“Matthew al­ways knew how much out­port New­found­land meant to me,” John­son ex­plained. “For years, I’ve been do­ing pre­sen­ta­tions and such where we dis­cuss out­mi­gra­tion, regionalization, and all the other things that go with it. Matthew knew this, and just re­cently he came to me ask­ing for my help with this course.

“He wants his stu­dents to see and un­der­stand the dif­fer­ence be­tween an island as op­posed to the main­land. He wants them to see what it’s like to live in ru­ral New­found­land, and all the things that go with it – the cus­toms, the mu­sic, the folk­lore, the fish­ing, every­thing. And at the end of the day, I think Fresh­wa­ter is a per­fect lo­ca­tion for them to see all of that.”

John­son ex­plained that Fresh­wa­ter’s prox­im­ity to Car­bon­ear meant that it was a fairly eas­ily ac­ces­si­ble com­mu­nity. How­ever, on top of this, John­son is cer­tain that the things Fresh­wa­ter can of­fer the stu­dents is ex­actly what Brown is look­ing for.

Along­side a team con­sist­ing of four or five peo­ple, John­son is hope­ful that the ex­pe­ri­ences pre­sented to these stu­dents dur­ing their stay in the prov­ince will be some­thing they won’t soon for­get.

“We’ve cho­sen Fresh­wa­ter so they can get first-hand knowl­edge as to what it means to be a part of this island,” he said. “Fresh­wa­ter is a com­mu­nity that of­fers ex­actly that.”

The topic of ru­ral New­found­land is some­thing John­son holds very close to his heart. Over the years, he says he’s seen a de­cline in in­ter­est in New­found­land’s her­itage among the youth of the prov­ince, and he fears that this same lack of en­thu­si­asm for New­found­land’s roots will lead to a fu­ture with no ties to the past.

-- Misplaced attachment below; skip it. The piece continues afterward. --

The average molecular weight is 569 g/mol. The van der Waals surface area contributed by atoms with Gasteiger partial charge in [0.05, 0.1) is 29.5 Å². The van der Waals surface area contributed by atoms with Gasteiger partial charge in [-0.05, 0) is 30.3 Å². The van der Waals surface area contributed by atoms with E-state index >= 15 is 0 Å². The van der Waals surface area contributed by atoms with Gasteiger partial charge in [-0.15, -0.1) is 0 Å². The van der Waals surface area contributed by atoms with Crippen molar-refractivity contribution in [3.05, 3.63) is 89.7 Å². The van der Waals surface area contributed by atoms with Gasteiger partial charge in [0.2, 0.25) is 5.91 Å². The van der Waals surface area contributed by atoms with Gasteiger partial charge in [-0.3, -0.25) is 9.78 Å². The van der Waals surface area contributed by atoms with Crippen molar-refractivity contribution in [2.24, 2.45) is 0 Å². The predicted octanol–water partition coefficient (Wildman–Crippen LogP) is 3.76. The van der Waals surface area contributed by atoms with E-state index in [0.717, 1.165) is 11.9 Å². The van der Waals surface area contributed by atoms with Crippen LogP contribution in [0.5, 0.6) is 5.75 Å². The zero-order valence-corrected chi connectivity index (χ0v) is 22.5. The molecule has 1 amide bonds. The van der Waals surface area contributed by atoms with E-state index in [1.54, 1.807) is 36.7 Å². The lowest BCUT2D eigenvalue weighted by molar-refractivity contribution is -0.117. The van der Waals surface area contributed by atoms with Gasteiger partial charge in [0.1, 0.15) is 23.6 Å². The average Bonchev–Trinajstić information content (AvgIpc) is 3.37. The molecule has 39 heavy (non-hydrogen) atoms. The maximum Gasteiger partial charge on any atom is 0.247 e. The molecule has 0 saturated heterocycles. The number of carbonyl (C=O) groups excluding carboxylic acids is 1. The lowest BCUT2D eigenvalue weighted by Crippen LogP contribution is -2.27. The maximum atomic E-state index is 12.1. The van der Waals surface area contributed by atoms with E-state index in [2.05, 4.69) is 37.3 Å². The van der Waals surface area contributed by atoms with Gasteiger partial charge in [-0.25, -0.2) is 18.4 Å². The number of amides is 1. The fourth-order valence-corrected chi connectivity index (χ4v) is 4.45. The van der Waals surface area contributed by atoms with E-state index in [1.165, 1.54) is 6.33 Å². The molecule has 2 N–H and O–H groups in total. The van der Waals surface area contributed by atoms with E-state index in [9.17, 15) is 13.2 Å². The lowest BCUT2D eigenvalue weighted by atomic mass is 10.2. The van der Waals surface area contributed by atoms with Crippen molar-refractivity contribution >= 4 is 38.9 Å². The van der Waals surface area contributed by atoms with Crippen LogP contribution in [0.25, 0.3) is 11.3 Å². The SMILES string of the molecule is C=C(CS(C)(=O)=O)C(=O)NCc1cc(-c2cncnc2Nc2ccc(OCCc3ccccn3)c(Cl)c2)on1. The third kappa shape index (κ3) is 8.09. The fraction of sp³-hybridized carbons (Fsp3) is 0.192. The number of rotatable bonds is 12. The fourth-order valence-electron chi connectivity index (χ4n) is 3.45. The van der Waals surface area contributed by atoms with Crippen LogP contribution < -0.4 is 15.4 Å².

“Work to­gether, and as a group, as New­found­lan­ders and vis­i­tors alike, we can re­vi­tal­ize an in­ter­est and re­spect for our her­itage, start­ing at the roots.”

— Ray John­son

“I’ve been try­ing to spread a mes­sage here,” he said. “If the young peo­ple in this prov­ince don’t see what the el­derly peo­ple have done for New­found­land and Labrador, every­thing is go­ing to drift off.

“This project means a lot to me, be­cause this is a per­fect op­por­tu­nity to spread that knowl­edge with peo­ple, even peo­ple out­side the prov­ince, who have an in­ter­est in ru­ral New­found­land. I’d like to see these stu­dents come here and ex­change in­for­ma­tion and ex­pe­ri­ences with peo­ple who have been here their whole lives.” John­son added, “Work to­gether, and as a group, as New­found­lan­ders and vis­i­tors alike, we can re­vi­tal­ize an in­ter­est and re­spect for our her­itage, start­ing at the roots. There’s po­ten­tial here.”

The stu­dents are plan­ning to take the trip to the prov­ince dur­ing week five of the se­mes­ter, sched­uled for Oct. 9-12.


Ray John­son is work­ing di­rectly with Matthew Brown, a pro­fes­sor from the Univer­sity of Toronto, to or­ga­nize a trip for stu­dents to visit Fresh­wa­ter for a few nights next month.